KHN Morning Briefing

Summaries of health policy coverage from major news organizations.

AARP: Iowa, Fla. GOP Voters Disagree With Candidates On Medicare Cuts

In Iowa, the AARP polled 400 past Iowa primary voters on Oct. 17 -18 who said they would attend the Iowa caucuses. The Florida poll, which was similar to the one conducted in Iowa and some other states, involved 500 respondents. Florida has the largest number of retirees in the nation.

Des Moines Register: AARP Poll: Some Iowa Republicans Disagree With Their Candidates On Entitlement Programs
A new AARP survey of mostly older Iowans finds they strongly oppose cutting entitlement programs, a view at odds with some Republican presidential candidates they support. The survey, conducted by Greg Strimple's G.S. Strategy group, polled 400 past Iowa primary voters on Oct. 17 and 18 who said they would attend the Iowa caucuses. The poll carries a 4.9 percent margin of error (Hafner, 11/10).

MSNBC: AARP SURVEY: According To A Survey By AARP, Older Iowans Are Against Making Cuts To Social Security And Medicare In Order To Cut The Nation's Deficit
A survey by the AARP, the largest lobbying group for older Americans, shows Iowans are against cutting Social Security and Medicare benefits to reduce the federal deficit. AARP polled 400 likely Republican caucus goers. Sixty-five-percent said they oppose the cuts. The majority of those polled also say they prefer withdrawing troops from Iraq and Afghanistan to save money, rather than cutting Medicare or Social Security. AARP's Iowa State President Tony Vola says, "What the survey highlights is that there's a major disconnect between Washington and the Republican caucus-goers in Iowa, who are going to be critical in determining the next Republican presidential nominee," (11/10).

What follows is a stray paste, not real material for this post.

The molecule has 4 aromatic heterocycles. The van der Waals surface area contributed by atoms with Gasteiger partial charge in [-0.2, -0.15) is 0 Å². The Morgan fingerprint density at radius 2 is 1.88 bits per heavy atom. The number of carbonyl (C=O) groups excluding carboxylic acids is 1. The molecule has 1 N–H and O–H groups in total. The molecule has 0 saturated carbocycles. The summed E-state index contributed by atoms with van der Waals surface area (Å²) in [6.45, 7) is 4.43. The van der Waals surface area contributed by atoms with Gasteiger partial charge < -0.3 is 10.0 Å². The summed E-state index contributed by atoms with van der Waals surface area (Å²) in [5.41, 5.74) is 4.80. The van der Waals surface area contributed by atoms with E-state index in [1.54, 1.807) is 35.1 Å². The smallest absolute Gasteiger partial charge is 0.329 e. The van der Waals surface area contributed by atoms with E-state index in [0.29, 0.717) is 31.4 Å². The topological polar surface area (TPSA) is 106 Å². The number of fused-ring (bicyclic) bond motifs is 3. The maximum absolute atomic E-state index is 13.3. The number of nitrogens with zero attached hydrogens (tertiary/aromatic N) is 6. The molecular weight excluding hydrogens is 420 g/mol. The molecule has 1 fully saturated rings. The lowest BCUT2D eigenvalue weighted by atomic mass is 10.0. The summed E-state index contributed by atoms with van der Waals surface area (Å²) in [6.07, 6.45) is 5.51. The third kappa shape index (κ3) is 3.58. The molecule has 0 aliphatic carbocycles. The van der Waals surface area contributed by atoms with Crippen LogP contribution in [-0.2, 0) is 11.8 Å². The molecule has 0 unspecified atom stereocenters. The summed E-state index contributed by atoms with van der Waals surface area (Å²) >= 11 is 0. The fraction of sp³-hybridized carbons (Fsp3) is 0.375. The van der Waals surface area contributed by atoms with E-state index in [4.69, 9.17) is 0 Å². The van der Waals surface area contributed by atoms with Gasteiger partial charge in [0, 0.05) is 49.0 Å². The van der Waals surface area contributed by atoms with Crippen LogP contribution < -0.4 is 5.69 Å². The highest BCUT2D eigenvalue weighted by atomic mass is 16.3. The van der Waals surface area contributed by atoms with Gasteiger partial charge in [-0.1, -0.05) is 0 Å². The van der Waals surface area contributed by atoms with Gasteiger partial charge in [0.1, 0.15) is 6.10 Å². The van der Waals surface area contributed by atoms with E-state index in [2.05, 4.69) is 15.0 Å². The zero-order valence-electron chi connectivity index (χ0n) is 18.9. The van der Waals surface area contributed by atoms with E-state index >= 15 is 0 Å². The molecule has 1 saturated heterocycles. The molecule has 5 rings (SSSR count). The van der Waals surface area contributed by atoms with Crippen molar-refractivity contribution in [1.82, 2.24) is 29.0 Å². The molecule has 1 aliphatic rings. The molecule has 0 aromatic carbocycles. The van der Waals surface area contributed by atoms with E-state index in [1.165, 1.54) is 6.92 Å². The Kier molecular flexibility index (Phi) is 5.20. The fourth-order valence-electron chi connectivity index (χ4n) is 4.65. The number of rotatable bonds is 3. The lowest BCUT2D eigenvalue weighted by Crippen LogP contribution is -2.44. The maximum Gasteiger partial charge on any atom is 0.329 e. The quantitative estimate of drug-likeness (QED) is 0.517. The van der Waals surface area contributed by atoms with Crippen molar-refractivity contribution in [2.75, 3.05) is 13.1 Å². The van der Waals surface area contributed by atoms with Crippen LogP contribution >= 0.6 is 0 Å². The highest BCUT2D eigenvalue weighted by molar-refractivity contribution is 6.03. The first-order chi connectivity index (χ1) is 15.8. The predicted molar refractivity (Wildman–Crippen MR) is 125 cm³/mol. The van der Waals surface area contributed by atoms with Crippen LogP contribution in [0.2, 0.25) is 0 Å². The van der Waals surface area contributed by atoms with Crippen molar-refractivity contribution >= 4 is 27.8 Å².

The Miami Herald: Florida GOP Voters: Don't Cut Medicare, Social Security
Florida Republican voters have a clear feeling about cuts to Medicare and Social Security: Don't do it, according to a new poll by the AARP. By wide margins, the survey shows that Republicans of all kinds — whether they're Hispanic, moderates or in the tea party — would rather fix the nation's budget by withdrawing from the Iraq and Afghanistan wars, eliminating foreign aid or eliminating so-called tax loopholes. But despite these sentiments of GOP voters, many of the Republican frontrunners for president are more likely to support trimming benefits than raising tax revenues or getting out of foreign entanglements (Caputo, 11/9).

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